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I have a model with an active column, which is a boolean. I want to validate the uniqueness of all newly added records against company_id, such that I can add as many records as I want with the same company_id to the table so long as active is set to false. There should only be one active record for each company_id.

How would I write this? I've already tried:

validates :company_id, :uniqueness => { :scope => :active }

But that seems to also validate against unique combinations of active being false (such that I can never have more than two company_id's in the table with the same active status, regardless of what active is)--the validation above allows two records for company_id, one with active = false and the other with active = true. Once those two records are in, the validation blocks everything else.

I then tried adding this:

scope :active, where(:active => true)

But that doesn't seem to have changed the validation at all (same issue as above).

How can I write this validation so that I can add as many records with the same company_id so long as active is false, and only allowing one active = true per company_id?

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4 Answers 4

up vote 9 down vote accepted

No need to use validates_each - that's only if you want to pass multiple attributes through the same block. Just create a custom validation:

validate :company_id_when_active

def company_id_when_active
  if active? and CompanyTerm.exists? ["company_id = ? AND active = 1 AND id != ?", company_id, id.to_i]
    errors.add( :company_id, 'already has an active term')
  end
end
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Ok, I think I finally figured this out.

Checking up on Rails Guides led me to validates_each, which led me to this solution:

scope :active, where(:active => true)

validates_each :company do |model, attr, value|
  active = CompanyTerm.active.where(:company_id => value)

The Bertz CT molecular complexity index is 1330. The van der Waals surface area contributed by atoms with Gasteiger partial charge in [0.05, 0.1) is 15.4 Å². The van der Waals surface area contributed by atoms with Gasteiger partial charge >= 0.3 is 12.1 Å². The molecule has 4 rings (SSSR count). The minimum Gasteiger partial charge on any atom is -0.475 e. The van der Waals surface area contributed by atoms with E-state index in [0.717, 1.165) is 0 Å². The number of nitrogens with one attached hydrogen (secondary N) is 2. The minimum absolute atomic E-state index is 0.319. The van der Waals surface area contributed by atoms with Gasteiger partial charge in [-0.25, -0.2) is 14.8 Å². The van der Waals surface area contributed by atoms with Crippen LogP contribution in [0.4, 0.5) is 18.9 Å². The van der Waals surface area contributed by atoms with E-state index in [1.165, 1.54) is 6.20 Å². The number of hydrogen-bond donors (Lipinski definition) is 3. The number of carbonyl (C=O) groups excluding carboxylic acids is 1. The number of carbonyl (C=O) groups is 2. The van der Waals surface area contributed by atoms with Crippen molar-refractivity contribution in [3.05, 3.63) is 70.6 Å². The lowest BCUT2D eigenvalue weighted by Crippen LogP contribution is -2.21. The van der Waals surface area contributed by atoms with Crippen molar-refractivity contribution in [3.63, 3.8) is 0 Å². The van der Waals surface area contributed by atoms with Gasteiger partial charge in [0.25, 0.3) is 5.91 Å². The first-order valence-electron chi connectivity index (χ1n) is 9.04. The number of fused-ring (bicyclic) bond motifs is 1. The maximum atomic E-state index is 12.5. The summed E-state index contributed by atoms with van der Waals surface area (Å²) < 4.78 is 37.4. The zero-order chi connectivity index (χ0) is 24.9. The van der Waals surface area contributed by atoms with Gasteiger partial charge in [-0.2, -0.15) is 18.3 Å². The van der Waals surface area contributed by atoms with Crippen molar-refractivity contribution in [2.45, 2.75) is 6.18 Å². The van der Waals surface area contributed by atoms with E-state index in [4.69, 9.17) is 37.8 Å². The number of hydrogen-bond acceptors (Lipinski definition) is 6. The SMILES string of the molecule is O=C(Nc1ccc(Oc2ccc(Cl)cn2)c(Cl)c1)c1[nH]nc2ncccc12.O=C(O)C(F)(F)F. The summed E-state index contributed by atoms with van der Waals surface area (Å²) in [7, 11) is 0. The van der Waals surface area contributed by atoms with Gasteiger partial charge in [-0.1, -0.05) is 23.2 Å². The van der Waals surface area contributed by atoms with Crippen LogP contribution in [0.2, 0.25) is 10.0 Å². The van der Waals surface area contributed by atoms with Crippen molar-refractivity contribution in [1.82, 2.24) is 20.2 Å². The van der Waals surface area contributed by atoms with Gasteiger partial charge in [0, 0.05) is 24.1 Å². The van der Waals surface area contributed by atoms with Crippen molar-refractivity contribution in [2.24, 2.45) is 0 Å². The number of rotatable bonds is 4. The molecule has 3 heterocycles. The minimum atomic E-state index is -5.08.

model.errors.add(attr, 'already has an active term') unless active.empty?
end

I don't know if that's the most efficient way to write this, but it works. I'm open to any and all suggestions!

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Old topic, but there is the simpliest solution. The answer above is almost correct. You can use :if statement as a key like:

validates :active, :uniqueness => { :scope => :company_id }, :if => :active
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but you still can assign all to true using update_all(:active => false) –  jdscosta91 Jul 2 '13 at 3:25
1  
This is wrong - it checks the value of active on the validating model, not on all other records –  koosa Sep 26 '13 at 18:05
validates :company_id, :uniqueness => { :scope => :active } unless Proc.new { self.active }

And maybe you want to call company itself

validates :company, :uniqueness => { :scope => :active } unless Proc.new { self.active }

EDIT

Following answer based on your solution is a bit more efficient:

scope :active, where(:active => true)

validates_each :company do |model, attr, value|
  model.errors.add(attr, 'already has an active term') if CompanyTerm.active.exists?(:company_id => value)
end
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This doesn't make my first test case pass, in which I try adding a new record into an empty table with active set to true, then validating whether or not another new record also with active set to true is valid or not (both with the same company_id). In fact, it seems that the Proc is never called. –  neezer Aug 10 '11 at 0:51
    
This answer is broken in many ways. –  smathy Aug 10 '11 at 7:32

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